Yeah, baby. It's Contest Time.

Yeah, baby. It's Contest Time. November 23, 2010

I told you there would be a test, right?

Well, I meant to.

All this time you’ve been lurking there in the shadows. Well now it’s time for you to man up. Or woman up. Or at least put your identity crisis on a hold for a minute. I have an important question to ask you. There’s no right or wrong answer, demerits will not be given. I’m simply interested in your honest thoughts on this matter.

We talk a lot about rights in this country. In particular we’ve spoken a lot this week about the right not to be groped by a TSA employee. Well, I haven’t spoken about it, but you know what I mean — every other blogger out there is talking about the privacy/groping issue. For the record I was at Reagan a couple of weeks ago and had to go through that full-body scanner. I know it was a cheap thrill for those TSA folks because they tipped me $10. I don’t mind. I’m unemployed. The $10 came in handy.

Frankly, I think Americans whine too much. I wish sometimes they would just zip it. Put a lid on it. Duck tape a news anchor or two. I am sick of hearing about people being groped when kids in Haiti are dying from lack of clean water. Didn’t we appoint a commission to help clean up Haiti? Didn’t we give them a buttload of money? How come we aren’t demanding that Haitians get better treatment?

I’ll tell you why.

We are whacked.

We get all huffy and puffy when a bag of urine gets spilled on a businessman, and yes, I agree, that’s humiliating. But hellooo… how many retirement facilities in your neighborhood? How many homeless shelters? Care to guess how many of those people wear urine all day long? Yet, I don’t see the news folks storming the gates of the nursing homes or homeless shelters. Oh. That’s right. Not nearly so glamorous. All those lonely old people.

All this got me to thinking about the Bill of Rights.

That will please my husband. He thinks it’s sexy when I talk about the Bill of Rights.  My husband would only call a porn line if the woman on the other end was reading the Constitution. You should have seen the back flip he did when I wrote yesterday’s blog about Plato and the Sophists. He literally jumped up and down in the middle of the bed, whooping and hollering. He’s cute like that.

So here’s the test — if you had to give up one of the Bill of Rights, which one would it be and why that one? Everyone who particpates in this test will be entered into a drawing and a random winner will receive a copy of Billy Coffey’s Snow Day, and a copy of my book Where’s Your Jesus Now?

And just in case you forgot the Bill of Rights, totally understandable, here’s the laymen’s version. Pick the one you can do without and tell us why:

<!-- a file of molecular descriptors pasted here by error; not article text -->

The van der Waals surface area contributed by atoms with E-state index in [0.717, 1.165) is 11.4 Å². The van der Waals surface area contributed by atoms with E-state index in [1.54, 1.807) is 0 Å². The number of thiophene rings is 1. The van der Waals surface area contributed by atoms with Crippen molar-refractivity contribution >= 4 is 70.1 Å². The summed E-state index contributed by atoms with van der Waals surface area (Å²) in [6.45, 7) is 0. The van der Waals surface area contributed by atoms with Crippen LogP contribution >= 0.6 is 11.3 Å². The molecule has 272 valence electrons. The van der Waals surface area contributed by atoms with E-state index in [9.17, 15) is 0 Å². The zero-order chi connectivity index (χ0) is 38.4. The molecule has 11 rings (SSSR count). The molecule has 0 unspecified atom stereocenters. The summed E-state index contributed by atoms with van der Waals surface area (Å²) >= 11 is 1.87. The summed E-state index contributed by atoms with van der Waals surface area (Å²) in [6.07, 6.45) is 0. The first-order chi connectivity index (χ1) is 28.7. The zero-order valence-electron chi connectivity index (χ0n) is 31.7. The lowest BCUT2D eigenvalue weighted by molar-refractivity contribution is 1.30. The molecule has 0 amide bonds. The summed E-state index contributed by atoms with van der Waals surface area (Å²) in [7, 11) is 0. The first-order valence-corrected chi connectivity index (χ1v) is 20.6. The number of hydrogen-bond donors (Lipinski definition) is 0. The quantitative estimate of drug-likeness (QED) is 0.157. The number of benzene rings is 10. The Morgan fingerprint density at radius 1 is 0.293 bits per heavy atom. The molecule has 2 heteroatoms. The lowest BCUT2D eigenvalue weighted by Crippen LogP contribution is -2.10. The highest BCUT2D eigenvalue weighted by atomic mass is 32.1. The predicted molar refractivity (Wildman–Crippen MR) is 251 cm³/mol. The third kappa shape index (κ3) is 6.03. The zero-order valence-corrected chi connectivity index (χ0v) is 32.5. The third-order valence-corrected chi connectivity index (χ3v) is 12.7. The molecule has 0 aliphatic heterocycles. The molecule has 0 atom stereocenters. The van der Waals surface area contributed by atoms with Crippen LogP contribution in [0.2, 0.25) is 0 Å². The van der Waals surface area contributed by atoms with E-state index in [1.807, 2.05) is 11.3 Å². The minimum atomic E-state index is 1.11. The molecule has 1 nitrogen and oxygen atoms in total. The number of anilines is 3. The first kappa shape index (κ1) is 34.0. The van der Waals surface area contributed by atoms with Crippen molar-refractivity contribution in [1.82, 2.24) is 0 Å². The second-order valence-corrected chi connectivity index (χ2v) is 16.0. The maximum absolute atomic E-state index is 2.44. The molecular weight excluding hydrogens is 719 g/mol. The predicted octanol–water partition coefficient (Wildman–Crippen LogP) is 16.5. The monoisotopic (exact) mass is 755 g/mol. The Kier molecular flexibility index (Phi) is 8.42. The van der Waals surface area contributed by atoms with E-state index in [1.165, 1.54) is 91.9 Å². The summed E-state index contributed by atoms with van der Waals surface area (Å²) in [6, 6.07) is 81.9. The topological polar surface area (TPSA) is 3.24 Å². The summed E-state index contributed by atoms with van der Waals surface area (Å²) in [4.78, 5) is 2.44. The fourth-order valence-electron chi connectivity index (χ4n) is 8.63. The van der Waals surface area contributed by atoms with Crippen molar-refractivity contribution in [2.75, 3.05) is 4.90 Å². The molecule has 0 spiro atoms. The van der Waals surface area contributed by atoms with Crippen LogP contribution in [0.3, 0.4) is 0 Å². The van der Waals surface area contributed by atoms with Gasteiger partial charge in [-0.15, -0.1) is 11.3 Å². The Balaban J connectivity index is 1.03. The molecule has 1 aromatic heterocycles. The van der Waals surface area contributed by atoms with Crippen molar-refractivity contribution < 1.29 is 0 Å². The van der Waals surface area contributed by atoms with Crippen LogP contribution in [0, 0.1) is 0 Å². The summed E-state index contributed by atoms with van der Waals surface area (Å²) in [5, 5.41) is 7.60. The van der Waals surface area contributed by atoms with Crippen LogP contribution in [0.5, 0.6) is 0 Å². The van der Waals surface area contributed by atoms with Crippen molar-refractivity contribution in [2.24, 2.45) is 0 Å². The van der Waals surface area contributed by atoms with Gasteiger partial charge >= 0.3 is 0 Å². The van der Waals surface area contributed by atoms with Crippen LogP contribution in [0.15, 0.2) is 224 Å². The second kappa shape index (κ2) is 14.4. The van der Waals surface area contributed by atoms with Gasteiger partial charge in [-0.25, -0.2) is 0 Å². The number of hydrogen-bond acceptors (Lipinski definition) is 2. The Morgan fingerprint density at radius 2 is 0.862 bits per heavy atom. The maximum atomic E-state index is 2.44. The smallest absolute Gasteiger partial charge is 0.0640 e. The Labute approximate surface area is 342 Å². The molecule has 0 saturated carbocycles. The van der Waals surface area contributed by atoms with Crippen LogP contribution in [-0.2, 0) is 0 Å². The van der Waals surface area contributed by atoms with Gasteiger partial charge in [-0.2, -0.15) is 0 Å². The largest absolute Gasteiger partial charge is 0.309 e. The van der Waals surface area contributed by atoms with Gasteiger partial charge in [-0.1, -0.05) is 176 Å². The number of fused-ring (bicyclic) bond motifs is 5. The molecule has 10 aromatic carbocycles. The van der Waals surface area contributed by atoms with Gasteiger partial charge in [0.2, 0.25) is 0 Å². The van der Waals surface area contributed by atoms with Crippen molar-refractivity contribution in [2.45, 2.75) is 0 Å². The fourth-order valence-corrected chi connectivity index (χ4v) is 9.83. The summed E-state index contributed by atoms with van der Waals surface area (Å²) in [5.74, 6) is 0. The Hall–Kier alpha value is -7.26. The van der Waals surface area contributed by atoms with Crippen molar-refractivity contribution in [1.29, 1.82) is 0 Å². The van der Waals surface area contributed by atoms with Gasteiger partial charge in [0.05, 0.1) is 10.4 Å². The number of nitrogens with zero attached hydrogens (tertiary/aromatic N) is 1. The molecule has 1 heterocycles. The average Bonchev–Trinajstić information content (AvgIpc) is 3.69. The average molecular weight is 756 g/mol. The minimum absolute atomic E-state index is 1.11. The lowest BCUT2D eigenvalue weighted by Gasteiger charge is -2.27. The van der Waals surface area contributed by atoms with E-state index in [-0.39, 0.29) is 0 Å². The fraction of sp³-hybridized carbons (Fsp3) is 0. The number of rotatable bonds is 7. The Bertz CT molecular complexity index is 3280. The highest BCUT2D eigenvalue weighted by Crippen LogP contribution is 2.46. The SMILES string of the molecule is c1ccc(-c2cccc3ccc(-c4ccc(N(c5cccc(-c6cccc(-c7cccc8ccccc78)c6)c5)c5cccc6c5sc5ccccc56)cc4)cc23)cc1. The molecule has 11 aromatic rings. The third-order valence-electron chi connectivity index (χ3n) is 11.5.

• Congress can’t make any law about your religion, or stop you from practicing your religion, or keep you from saying whatever you want, or publishing whatever you want (like in a newspaper or a book). And Congress can’t stop you from meeting peacefully for a demonstration to ask the government to change something.
  • Congress can’t stop people from having and carrying weapons, because we need to be able to defend ourselves.
  • You don’t have to let soldiers live in your house, except if there is a war, and even then only if Congress has passed a law about it.
  • Nobody can search your body, or your house, or your papers and things, unless they can prove to a judge that they have a good reason to think you have committed a crime.
  • You can’t be tried for any serious crime without a Grand Jury meeting first to decide whether there’s enough evidence for a trial. And if the jury decides you are innocent, the government can’t try again with another jury. You don’t have to say anything at your trial. You can’t be killed, or put in jail, or fined, unless you were convicted of a crime by a jury. And the government can’t take your house or your farm or anything that is yours, unless the government pays for it.
  • If you’re arrested, you have a right to have your trial pretty soon, and the government can’t keep you in jail without trying you. The trial has to be public, so everyone knows what is happening. The case has to be decided by a jury of ordinary people from your area. You have the right to know what you are accused of, to see and hear the people who are witnesses against you, to have the government help you get witnesses on your side, and you have the right to a lawyer to help you.
  • You also have the right to a jury when it is a civil case (a law case between two people rather than between you and the government).
  • The government can’t make you pay more than is reasonable in bail or in fines, and the government can’t order you to have cruel or unusual punishments (like torture) even if you are convicted of a crime.
  • Just because these rights are listed in the Constitution doesn’t mean that you don’t have other rights too.
  • Anything that the Constitution doesn’t say that Congress can do should be left up to the states, or to the people

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